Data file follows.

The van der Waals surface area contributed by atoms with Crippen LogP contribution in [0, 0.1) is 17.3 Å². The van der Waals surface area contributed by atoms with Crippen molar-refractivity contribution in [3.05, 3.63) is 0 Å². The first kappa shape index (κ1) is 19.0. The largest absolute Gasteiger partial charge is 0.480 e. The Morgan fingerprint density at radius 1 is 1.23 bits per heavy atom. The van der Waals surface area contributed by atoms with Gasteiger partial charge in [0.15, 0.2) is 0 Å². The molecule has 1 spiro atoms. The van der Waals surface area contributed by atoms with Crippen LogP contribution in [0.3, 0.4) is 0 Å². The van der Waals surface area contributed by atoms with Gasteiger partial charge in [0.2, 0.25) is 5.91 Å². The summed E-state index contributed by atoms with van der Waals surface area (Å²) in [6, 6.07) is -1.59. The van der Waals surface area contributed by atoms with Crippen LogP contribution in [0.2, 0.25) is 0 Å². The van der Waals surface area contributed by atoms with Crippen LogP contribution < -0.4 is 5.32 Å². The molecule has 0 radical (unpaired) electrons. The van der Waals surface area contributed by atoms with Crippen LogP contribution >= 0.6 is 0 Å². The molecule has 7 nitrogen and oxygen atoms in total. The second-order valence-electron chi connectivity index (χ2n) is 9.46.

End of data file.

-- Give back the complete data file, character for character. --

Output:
The van der Waals surface area contributed by atoms with Crippen LogP contribution in [0, 0.1) is 17.3 Å². The van der Waals surface area contributed by atoms with Crippen molar-refractivity contribution in [3.05, 3.63) is 0 Å². The first kappa shape index (κ1) is 19.0. The largest absolute Gasteiger partial charge is 0.480 e. The Morgan fingerprint density at radius 1 is 1.23 bits per heavy atom. The van der Waals surface area contributed by atoms with Gasteiger partial charge in [0.15, 0.2) is 0 Å². The molecule has 1 spiro atoms. The van der Waals surface area contributed by atoms with Crippen LogP contribution in [0.3, 0.4) is 0 Å². The van der Waals surface area contributed by atoms with Gasteiger partial charge in [0.2, 0.25) is 5.91 Å². The summed E-state index contributed by atoms with van der Waals surface area (Å²) in [6, 6.07) is -1.59. The van der Waals surface area contributed by atoms with Crippen LogP contribution in [0.2, 0.25) is 0 Å². The van der Waals surface area contributed by atoms with Crippen LogP contribution < -0.4 is 5.32 Å². The molecule has 0 radical (unpaired) electrons. The van der Waals surface area contributed by atoms with Crippen LogP contribution >= 0.6 is 0 Å². The molecule has 7 nitrogen and oxygen atoms in total. The second-order valence-electron chi connectivity index (χ2n) is 9.46.